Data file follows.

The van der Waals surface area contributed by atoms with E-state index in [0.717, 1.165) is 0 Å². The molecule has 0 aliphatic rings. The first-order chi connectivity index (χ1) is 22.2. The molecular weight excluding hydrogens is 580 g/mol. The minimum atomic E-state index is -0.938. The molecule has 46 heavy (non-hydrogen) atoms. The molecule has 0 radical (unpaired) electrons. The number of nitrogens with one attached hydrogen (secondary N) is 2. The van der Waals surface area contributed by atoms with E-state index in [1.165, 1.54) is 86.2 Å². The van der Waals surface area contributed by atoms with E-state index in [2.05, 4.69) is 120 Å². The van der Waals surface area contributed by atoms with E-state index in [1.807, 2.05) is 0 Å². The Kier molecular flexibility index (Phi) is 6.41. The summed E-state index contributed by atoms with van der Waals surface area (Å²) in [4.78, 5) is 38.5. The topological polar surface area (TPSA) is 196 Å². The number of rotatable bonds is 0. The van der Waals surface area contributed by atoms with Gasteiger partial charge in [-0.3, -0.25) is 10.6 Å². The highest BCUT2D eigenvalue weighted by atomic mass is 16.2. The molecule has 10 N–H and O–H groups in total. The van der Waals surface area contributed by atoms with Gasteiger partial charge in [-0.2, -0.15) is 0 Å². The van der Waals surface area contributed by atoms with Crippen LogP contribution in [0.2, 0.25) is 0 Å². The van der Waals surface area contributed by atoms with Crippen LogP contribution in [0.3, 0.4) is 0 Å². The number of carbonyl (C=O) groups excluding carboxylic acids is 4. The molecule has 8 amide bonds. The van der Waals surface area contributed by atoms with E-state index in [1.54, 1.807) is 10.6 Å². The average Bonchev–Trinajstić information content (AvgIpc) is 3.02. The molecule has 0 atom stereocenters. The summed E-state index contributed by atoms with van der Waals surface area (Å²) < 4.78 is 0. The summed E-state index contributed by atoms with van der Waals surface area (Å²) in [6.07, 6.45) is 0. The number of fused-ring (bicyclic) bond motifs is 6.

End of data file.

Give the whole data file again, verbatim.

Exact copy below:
The van der Waals surface area contributed by atoms with E-state index in [0.717, 1.165) is 0 Å². The molecule has 0 aliphatic rings. The first-order chi connectivity index (χ1) is 22.2. The molecular weight excluding hydrogens is 580 g/mol. The minimum atomic E-state index is -0.938. The molecule has 46 heavy (non-hydrogen) atoms. The molecule has 0 radical (unpaired) electrons. The number of nitrogens with one attached hydrogen (secondary N) is 2. The van der Waals surface area contributed by atoms with E-state index in [1.165, 1.54) is 86.2 Å². The van der Waals surface area contributed by atoms with E-state index in [2.05, 4.69) is 120 Å². The van der Waals surface area contributed by atoms with E-state index in [1.807, 2.05) is 0 Å². The Kier molecular flexibility index (Phi) is 6.41. The summed E-state index contributed by atoms with van der Waals surface area (Å²) in [4.78, 5) is 38.5. The topological polar surface area (TPSA) is 196 Å². The number of rotatable bonds is 0. The van der Waals surface area contributed by atoms with Gasteiger partial charge in [-0.3, -0.25) is 10.6 Å². The highest BCUT2D eigenvalue weighted by atomic mass is 16.2. The molecule has 10 N–H and O–H groups in total. The van der Waals surface area contributed by atoms with Gasteiger partial charge in [-0.2, -0.15) is 0 Å². The van der Waals surface area contributed by atoms with Crippen LogP contribution in [0.2, 0.25) is 0 Å². The van der Waals surface area contributed by atoms with Crippen LogP contribution in [0.3, 0.4) is 0 Å². The number of carbonyl (C=O) groups excluding carboxylic acids is 4. The molecule has 8 amide bonds. The van der Waals surface area contributed by atoms with E-state index in [1.54, 1.807) is 10.6 Å². The average Bonchev–Trinajstić information content (AvgIpc) is 3.02. The molecule has 0 atom stereocenters. The summed E-state index contributed by atoms with van der Waals surface area (Å²) < 4.78 is 0. The summed E-state index contributed by atoms with van der Waals surface area (Å²) in [6.07, 6.45) is 0. The number of fused-ring (bicyclic) bond motifs is 6.